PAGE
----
Stephanie’s and Justin’s deaths were not accidental. They were random: a matter of arriving in a place too soon or staying too long, but they were made to happen.  Terrorists killed Stephanie for a politics in which she played no part, and she is a victim of a war in which she was no combatant. She died for someone else’s “right side,” and her death is proof of the damnable arrogance of all certainties. Those who killed her did so because they could not imagine any other way to be heard and because they saw their actions as a supplication. I will not believe that anyone’s God, no matter how much glory they proclaim, will ever accept murderous devotions. I do not have enough words to define what is goodness or holy, but I know it was not what happened in Brussels. I know, too, that our angers are not with nature, or culture, or religion but with men. And I know that such knowledge must be taught at Transylvania.

Going forward, as hard as it may be, we need fiercely to hope. There is no end to grief, Augustine teaches in the Confessions, but there is fortitude and gratitude, and forgiveness, and a return in time to joy. Together we have the strength to bear up under what we have been given. We can be grateful for the strength that comes from our numbers and our willingness to cry together, to work together, to resolve together to do what must be done. We have the power in what we teach and what we learn to ensure that no one feels so voiceless that killing is an answer, that no one imagines themselves so alone that killing is a comfort, that no one feels so enraged that murder is a prayer. We teach the light that others may learn from that light. We need, each of us, all of us, to ignite a thousand candles.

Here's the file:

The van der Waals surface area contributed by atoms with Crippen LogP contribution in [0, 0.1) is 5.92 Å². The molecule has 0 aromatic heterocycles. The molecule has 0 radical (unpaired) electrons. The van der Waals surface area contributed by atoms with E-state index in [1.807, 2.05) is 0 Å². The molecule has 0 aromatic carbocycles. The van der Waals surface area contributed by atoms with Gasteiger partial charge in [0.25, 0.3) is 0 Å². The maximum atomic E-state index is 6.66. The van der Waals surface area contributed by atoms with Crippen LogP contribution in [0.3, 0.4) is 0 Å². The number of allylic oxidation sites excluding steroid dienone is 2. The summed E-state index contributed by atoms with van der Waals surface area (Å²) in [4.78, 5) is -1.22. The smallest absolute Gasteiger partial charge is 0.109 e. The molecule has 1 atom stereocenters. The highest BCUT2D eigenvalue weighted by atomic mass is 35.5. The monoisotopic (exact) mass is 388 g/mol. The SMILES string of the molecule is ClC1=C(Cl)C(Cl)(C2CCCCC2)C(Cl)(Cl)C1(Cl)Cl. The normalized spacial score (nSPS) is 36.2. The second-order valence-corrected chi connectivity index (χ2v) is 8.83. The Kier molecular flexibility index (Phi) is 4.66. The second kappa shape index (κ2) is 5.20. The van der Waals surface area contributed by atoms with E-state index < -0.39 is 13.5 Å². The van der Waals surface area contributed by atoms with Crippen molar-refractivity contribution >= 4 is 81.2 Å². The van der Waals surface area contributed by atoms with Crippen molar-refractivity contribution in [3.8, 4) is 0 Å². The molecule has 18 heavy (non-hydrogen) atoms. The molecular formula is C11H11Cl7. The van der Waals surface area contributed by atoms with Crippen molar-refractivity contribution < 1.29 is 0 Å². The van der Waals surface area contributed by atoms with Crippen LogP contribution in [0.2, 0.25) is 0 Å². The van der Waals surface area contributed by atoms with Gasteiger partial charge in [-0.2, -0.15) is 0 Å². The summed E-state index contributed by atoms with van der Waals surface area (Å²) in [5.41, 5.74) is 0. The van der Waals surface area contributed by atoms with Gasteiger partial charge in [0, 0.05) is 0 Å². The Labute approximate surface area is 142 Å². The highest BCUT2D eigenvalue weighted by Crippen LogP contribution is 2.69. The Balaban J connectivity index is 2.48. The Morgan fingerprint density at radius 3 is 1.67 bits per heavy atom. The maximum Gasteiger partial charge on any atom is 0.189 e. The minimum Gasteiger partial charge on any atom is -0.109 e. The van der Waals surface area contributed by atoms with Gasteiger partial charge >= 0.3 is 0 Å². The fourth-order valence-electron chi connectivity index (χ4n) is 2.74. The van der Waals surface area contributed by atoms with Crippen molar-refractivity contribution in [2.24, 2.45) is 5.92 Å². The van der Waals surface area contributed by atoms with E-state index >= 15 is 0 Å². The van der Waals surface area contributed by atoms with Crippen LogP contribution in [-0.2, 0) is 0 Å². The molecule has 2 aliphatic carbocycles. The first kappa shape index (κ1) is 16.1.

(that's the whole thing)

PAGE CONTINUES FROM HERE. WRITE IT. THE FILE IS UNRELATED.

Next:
I have written perhaps too darkly of dark matters, but I do not wish us to remain in the dark. We have come through a terrible time. But we have come through. We are here, and we must move on, not by forgetting our grief or ignoring our tears, but by acknowledging that we have drunk of Medea’s cup and passed it on to another for their turn. There are memories to cherish and angers to turn into actions. There are friends and families to hold to a little more tightly; there are others to love more determinedly. There are also classes to attend, papers to write, exams to take and grade. There is life and living.

In the coming months we will remember Katie and Stephanie officially on campus. Plans are underway for a paver to be placed in Alumni Plaza to honor Stephanie. The Class of 2016 is pursuing a thoughtful way to remember Katie with their class gift. But, in addition to these tangible memorials, let our personal memorials be to help and heal each other as Katie and Stephanie would have done if they were here. Let us choose to make a way for everyone to come out of the wilderness as they would have done were they beside us.  Let us remember them by remaking the world as they would have done if tragedy had not struck. Let their legacy be our resolve to seek justice, to grant mercy, and to serve the world and all who dwell in it.

Sincerely,

Seamus Carey